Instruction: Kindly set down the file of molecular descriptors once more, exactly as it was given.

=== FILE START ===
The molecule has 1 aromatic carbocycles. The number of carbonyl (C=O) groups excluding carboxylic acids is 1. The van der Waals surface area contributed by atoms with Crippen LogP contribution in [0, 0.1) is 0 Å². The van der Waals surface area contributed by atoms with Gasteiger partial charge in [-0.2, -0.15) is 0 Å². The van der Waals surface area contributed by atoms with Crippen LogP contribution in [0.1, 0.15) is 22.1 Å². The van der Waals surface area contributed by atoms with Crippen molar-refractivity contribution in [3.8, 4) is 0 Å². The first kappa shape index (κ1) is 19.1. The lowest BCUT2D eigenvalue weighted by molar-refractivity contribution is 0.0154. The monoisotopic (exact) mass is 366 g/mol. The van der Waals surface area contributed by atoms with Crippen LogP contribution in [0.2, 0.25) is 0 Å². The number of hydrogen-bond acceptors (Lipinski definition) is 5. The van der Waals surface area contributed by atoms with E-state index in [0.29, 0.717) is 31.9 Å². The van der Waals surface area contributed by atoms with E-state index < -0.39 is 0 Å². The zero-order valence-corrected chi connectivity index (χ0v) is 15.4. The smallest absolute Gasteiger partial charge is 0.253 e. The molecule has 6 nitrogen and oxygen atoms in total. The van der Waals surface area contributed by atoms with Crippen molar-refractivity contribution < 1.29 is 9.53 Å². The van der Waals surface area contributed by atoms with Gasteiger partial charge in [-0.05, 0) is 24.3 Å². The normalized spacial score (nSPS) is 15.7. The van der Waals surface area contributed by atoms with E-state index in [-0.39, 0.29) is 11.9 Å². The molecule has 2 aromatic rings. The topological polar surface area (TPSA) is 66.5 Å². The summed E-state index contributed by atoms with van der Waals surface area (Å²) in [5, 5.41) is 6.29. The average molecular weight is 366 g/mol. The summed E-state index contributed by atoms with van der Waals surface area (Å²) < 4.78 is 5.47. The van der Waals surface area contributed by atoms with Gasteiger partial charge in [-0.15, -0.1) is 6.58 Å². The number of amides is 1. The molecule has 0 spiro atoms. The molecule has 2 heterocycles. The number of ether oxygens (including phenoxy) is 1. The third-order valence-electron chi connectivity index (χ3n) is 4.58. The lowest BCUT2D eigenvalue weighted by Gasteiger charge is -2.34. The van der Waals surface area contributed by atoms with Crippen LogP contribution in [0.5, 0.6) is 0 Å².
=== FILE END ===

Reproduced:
The molecule has 1 aromatic carbocycles. The number of carbonyl (C=O) groups excluding carboxylic acids is 1. The van der Waals surface area contributed by atoms with Crippen LogP contribution in [0, 0.1) is 0 Å². The van der Waals surface area contributed by atoms with Gasteiger partial charge in [-0.2, -0.15) is 0 Å². The van der Waals surface area contributed by atoms with Crippen LogP contribution in [0.1, 0.15) is 22.1 Å². The van der Waals surface area contributed by atoms with Crippen molar-refractivity contribution in [3.8, 4) is 0 Å². The first kappa shape index (κ1) is 19.1. The lowest BCUT2D eigenvalue weighted by molar-refractivity contribution is 0.0154. The monoisotopic (exact) mass is 366 g/mol. The van der Waals surface area contributed by atoms with Crippen LogP contribution in [0.2, 0.25) is 0 Å². The number of hydrogen-bond acceptors (Lipinski definition) is 5. The van der Waals surface area contributed by atoms with E-state index in [0.29, 0.717) is 31.9 Å². The van der Waals surface area contributed by atoms with E-state index < -0.39 is 0 Å². The zero-order valence-corrected chi connectivity index (χ0v) is 15.4. The smallest absolute Gasteiger partial charge is 0.253 e. The molecule has 6 nitrogen and oxygen atoms in total. The van der Waals surface area contributed by atoms with Crippen molar-refractivity contribution < 1.29 is 9.53 Å². The van der Waals surface area contributed by atoms with Gasteiger partial charge in [-0.05, 0) is 24.3 Å². The normalized spacial score (nSPS) is 15.7. The van der Waals surface area contributed by atoms with E-state index in [-0.39, 0.29) is 11.9 Å². The molecule has 2 aromatic rings. The topological polar surface area (TPSA) is 66.5 Å². The summed E-state index contributed by atoms with van der Waals surface area (Å²) in [5, 5.41) is 6.29. The average molecular weight is 366 g/mol. The summed E-state index contributed by atoms with van der Waals surface area (Å²) < 4.78 is 5.47. The van der Waals surface area contributed by atoms with Gasteiger partial charge in [-0.15, -0.1) is 6.58 Å². The number of amides is 1. The molecule has 0 spiro atoms. The molecule has 2 heterocycles. The number of ether oxygens (including phenoxy) is 1. The third-order valence-electron chi connectivity index (χ3n) is 4.58. The lowest BCUT2D eigenvalue weighted by Gasteiger charge is -2.34. The van der Waals surface area contributed by atoms with Crippen LogP contribution in [0.5, 0.6) is 0 Å².